Monday, March 15, 2010


Rainfield, Cheryl. Scars. Lodi, NJ: WestSide Books, 2010. Print.
[Book cover credit:]

Kendra is full of secrets. She let one big one out six months ago, when she started to remember and told her parents about the sexual abuse she suffered as a child. Now she's struggling to keep the rest of her secrets in: she wishes her therapist, her art teacher, almost anyone else, was her real mother; she's been cutting herself to deal with the pain that remembering the abuse has brought on; she has a crush on the toughest girl at school, who also sleeps with boys like it's her job; and the biggest secret of all, one she can't even tell herself, somewhere deep down in her memory, she knows who raped her and she knows that he'll kill her if she tells.

This book is wonderful and powerful. It is a book I read in a day and then took two days to digest. I highly recommend it. That said, this is a book about prolonged sexual abuse and self-injury, in addition to being a book about a girl whose mother is not happy about her daughter's new girlfriend. It is not for everyone, but it will undoubtedly be really important for more than a few someones.

Throughout the course of the book, the bulk of which spans what feels like only a week, Kendra relives her abuse, through flashbacks that hit her out of (almost) nowhere and with her therapist, as she tries to remember the identity of her abuser. She also cuts herself, repeatedly, to cope with the pain and the panic that these memories bring on. Rainfield portrays all of this realistically and sensitively. She lets us inside Kendra's head to see her pain, shame, insecurities, fear and more. More importantly, she shows how much Kendra appreciates and depends on those who support her, even if Kendra doesn't always show it herself. It is Kendra's chosen family, her therapist, her art teacher, her mentor, and her girlfriend, that make it possible for her to face her abuse and ultimately her abuser.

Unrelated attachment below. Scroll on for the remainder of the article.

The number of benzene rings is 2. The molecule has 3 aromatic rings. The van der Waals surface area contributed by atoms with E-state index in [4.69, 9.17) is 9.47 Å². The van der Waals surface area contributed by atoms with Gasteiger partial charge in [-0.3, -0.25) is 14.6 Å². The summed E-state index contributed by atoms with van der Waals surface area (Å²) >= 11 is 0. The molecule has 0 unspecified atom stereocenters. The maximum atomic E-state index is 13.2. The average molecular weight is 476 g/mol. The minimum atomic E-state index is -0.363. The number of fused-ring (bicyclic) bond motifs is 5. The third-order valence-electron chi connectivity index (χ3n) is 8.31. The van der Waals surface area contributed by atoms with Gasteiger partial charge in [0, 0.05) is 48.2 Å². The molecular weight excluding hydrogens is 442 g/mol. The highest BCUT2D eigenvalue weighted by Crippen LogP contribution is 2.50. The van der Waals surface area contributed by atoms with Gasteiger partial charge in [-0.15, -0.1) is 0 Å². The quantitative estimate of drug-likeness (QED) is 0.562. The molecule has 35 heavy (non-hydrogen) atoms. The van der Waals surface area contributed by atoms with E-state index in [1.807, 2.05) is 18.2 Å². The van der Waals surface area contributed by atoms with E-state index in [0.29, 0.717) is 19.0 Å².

There were some moments in the book when the dialog seemed less than authentic. Using Carolyn, Kendra's therapist, Rainfield can realistically work phrases like "you're not the one who deserves to be hurt, Kendra. He is," into a conversation about Kendra's self-injury. Instead when Meghan, Kendra's girlfriend of a day, says it, it can be a bit jarring (139)*. However, it is the right things to say and important for readers to, well, read. While the few exchanges like this between Kendra and Meghan pulled me momentarily out of the story, they are easily outweighed by the cute wow-you're-pretty moments that these two more often share. Their budding relationship adds the happiness that Kendra so desperately needs and the normalcy that the average reader will need in order to relate to all the Kendra is going through.

Cheryl Rainfield has also included an annotated bibliography of web resources, help lines and crisis support, books, articles, and videos for victims of sexual and ritual abuse, those who self-harm, teens thinking about suicide, and teens in the process of coming out or dealing with homophobia. She also highlights resources specifically for friends, family, and other vital supporters of people dealing with these issues.

To read more about Scars, including a statement from the author and blurbs from some very well-known authors, check out the Cheryl Rainfield's website. Scars will be out and available to purchase March 24th.

Book source: Review copy from publisher.

*All quotes were taken from an uncorrected proof. Exact wording and page numbers may not match the final copy.


Miss Remmers said...

This looks like a fantastic read! Great review!

belleviewnewspaper said...

I'm so glad to hear you also loved the book - thanks for the great review. SCARS is definitely a must-read!